Rotation of a droopy nasal tip is a common request of patients who present to a facial plastic surgery office. A ptotic tip can cause an aged appearance, because the nasal tip tends to counterrotate with time. In addition, feminine noses may appear more masculine if the tip is ptotic. The ideal tip angle for feminine noses is 95 to 105, whereas this same angle should be 90 to 95 for male noses.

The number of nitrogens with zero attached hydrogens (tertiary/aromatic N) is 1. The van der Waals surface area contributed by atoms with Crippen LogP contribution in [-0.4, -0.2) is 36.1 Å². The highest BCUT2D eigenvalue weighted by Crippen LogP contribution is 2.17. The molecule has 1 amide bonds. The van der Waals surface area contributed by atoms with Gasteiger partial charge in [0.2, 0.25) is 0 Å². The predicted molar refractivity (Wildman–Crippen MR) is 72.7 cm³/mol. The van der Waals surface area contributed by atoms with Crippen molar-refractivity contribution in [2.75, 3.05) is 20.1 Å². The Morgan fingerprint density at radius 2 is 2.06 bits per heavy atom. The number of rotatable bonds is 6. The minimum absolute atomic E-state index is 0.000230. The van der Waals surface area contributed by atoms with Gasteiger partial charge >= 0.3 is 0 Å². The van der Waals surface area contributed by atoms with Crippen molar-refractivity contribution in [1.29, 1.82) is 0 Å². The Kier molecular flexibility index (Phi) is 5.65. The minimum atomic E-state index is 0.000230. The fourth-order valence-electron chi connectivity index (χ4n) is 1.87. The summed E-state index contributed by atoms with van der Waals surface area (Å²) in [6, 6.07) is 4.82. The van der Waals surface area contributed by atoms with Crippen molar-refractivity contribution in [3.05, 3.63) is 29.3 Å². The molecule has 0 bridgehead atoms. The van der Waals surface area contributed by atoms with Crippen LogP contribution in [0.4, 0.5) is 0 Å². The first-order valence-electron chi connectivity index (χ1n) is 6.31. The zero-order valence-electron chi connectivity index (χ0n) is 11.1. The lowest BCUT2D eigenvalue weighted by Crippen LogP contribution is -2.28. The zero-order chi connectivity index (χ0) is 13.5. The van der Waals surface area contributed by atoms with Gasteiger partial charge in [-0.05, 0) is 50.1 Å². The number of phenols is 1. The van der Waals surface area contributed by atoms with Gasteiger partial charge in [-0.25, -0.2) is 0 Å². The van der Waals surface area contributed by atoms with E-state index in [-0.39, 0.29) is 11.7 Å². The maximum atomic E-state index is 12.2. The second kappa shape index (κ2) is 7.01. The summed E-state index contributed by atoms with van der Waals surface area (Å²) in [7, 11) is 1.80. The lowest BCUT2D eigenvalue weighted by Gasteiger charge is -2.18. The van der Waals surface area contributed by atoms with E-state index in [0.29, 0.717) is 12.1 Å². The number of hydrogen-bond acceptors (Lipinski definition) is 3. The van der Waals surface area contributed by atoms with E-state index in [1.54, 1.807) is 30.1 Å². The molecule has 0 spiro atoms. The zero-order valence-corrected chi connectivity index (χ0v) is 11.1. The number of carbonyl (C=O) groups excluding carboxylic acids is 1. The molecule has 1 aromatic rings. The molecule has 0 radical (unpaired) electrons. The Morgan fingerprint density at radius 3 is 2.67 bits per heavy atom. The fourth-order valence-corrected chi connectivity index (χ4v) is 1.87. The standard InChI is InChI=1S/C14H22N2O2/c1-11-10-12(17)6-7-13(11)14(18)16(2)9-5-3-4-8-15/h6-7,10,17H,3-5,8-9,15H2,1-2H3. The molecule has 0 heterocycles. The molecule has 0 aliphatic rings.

The Tripod Theory is a well-established principle in rhinoplasty. Each lateral crus represents 1 leg of the tripod, whereas the paired medial crura represent the third. Nonsurgically, the medial crural leg of the tripod can be effectively lengthened with placement of filler under the base of the medial crura, in the area of the footplates. Typically 0.15 to 0.2 mL is required for this maneuver. The filler advances the medial crural footplates anteriorly as well, reducing the degree of overlap of these footplates with the septum. This placement lengthens the base of the columella slightly, which can be advantageous in patients with a mildly retracted base. The filler is introduced from an anterior approach directly at the base of the columella. The filler is placed deep, near the posterior septal angle, to avoid injection near or into the columellar arteries, which are superficial. Aspiration is also important. The injector should place his or her fingers on each side of the medial crural footplates, to avoid splaying them. The amount of filler should generally not exceed 0.2 mL, because a large bolus may compromise the external valves and widen the columellar base.